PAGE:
THE queen of reinvention has reinvented herself once more. From virgin bride to sex worker; from geisha to goth; from material girl to humanitarian; Madonna is now an Australian man.
Gone are the days of stadium gigs and world tours, she is currently performing solo at a more intimate cabaret venue — this was the smallest audience she had ever played she said.
And instead of gyrating uncontrollably against the walls and floors, she sits lady-like at a piano, with a cup of tea.
Michael Griffiths’ new cabaret show In Vogue — Songs by Madonna is so not Madonna.
Read our interview with Michael Griffiths here.
Griffiths makes no attempt to impersonate the real deal. He speaks with his Australian accent. He is dressed as himself. And he can actually sing (ouch!).
In between hits from her back catalogue, Griffiths as Madonna gives an autobiographical take of her rise to fame, her song-writing, her acting career, her love life, and her children. The parallels between Madonna’s story and the lyrics (which she wrote herself) are surprising – they are not simply good rhymes, but express something much more personal.
For example, before she found success, Madonna would stand on the street corner handing out flyers promoting her music. This anecdote led into the first verse of Open Your Heart:
I see you on the street and you walk on by.
You make me wanna hang my head down and cry.
If you gave me half a chance you’d see
My desire burning inside of me
But you choose to look the other way.
The musical arrangements of these iconic pop tunes, written by Griffiths and acclaimed musical theatre maestro Dean Bryant, are stunning and highly emotive. All of the songs work with only a piano accompaniment, and within Griffiths’ vocal range. The highlights include Substitute for Love, which leads into Like a Virgin, mashed with a little bit of Ray of Light. And Express Yourself, which sees Madonna giving a master class on writing pop songs.
Her music may not be every one’s cup of tea, but Madonna is undeniably very talented. Being able to identify her hits from the opening chord or first line of lyrics, is a testament to her song writing ability. Performing these numbers as Griffiths does, where the lyrics are the champion, pays respect to this often forgotten feature of the iconic pop artist.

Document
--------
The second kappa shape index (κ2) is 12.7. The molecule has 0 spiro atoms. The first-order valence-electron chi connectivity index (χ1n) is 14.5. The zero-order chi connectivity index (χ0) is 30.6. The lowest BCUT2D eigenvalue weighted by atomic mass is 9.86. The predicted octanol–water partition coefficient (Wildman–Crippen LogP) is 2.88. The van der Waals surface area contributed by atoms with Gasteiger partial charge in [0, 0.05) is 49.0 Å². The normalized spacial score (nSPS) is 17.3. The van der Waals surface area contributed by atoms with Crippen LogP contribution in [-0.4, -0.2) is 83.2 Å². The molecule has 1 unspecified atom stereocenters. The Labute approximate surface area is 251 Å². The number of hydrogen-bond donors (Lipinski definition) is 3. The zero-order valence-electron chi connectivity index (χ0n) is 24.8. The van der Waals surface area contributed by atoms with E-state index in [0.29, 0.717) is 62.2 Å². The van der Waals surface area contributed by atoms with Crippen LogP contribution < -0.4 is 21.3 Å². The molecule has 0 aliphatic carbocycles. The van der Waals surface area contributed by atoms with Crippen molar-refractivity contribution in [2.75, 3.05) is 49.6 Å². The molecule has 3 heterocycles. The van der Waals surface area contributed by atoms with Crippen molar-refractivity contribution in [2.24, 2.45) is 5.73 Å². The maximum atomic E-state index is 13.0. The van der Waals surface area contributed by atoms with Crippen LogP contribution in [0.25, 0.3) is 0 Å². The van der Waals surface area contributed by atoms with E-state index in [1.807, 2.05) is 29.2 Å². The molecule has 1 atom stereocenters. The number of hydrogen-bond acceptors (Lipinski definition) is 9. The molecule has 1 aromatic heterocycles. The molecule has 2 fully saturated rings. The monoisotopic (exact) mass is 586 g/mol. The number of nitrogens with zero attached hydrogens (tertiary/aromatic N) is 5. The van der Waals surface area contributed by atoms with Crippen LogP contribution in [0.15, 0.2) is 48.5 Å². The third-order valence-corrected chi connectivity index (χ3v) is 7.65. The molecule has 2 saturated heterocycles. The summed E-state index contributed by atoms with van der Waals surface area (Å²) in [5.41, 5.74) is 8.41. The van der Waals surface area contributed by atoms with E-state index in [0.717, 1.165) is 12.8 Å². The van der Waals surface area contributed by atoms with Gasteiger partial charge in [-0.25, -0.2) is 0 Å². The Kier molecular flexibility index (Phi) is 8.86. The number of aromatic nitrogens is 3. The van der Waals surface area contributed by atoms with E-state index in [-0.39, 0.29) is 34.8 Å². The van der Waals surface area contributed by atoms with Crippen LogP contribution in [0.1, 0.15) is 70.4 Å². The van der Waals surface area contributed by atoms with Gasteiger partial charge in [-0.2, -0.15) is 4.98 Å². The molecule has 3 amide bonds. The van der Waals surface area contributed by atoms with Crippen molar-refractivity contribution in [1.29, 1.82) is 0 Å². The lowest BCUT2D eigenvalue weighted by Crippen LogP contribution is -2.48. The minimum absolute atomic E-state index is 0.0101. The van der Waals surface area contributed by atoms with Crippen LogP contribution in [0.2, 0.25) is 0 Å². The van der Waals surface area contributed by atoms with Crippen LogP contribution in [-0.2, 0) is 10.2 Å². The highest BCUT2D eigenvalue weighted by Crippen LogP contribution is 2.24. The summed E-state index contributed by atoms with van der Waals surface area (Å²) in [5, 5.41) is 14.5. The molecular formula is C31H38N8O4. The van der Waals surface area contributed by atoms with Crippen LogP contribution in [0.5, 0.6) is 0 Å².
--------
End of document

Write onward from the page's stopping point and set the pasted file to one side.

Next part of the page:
Music aside, Griffiths’ jokes and his interaction with the audience are slightly disappointing. Most of the humour should derive from the ridiculousness of how far apart this version of Madonna is from the real thing, yet it feels confusing. Particularly because he doesn’t stay in character, and begins talking to the audience as himself, sharing his experience as an Australian visiting London, and shopping for Christmas. Though he is very likeable, and talented as a singer and musician, this part of the routine needs sharpening.
Griffiths also stops singing to read lyrics Madonna has penned in a diary. This prop does not enhance the show in any real way, rather it interrupts the pleasure of listening to his beautiful piano playing and singing.
If you’re a Madonna fan, hearing these new unplugged versions of all her classic hits will make you fall in love with them all over again. And if you’re not a fan, this show is about the furthest thing from a Madonna concert. So come on, Vogue.
In Vogue — Songs by Madonna is at St James Theatre until 22 December 2013. Click here to book tickets or call the St James Theatre Box Office on 0844 264 2140.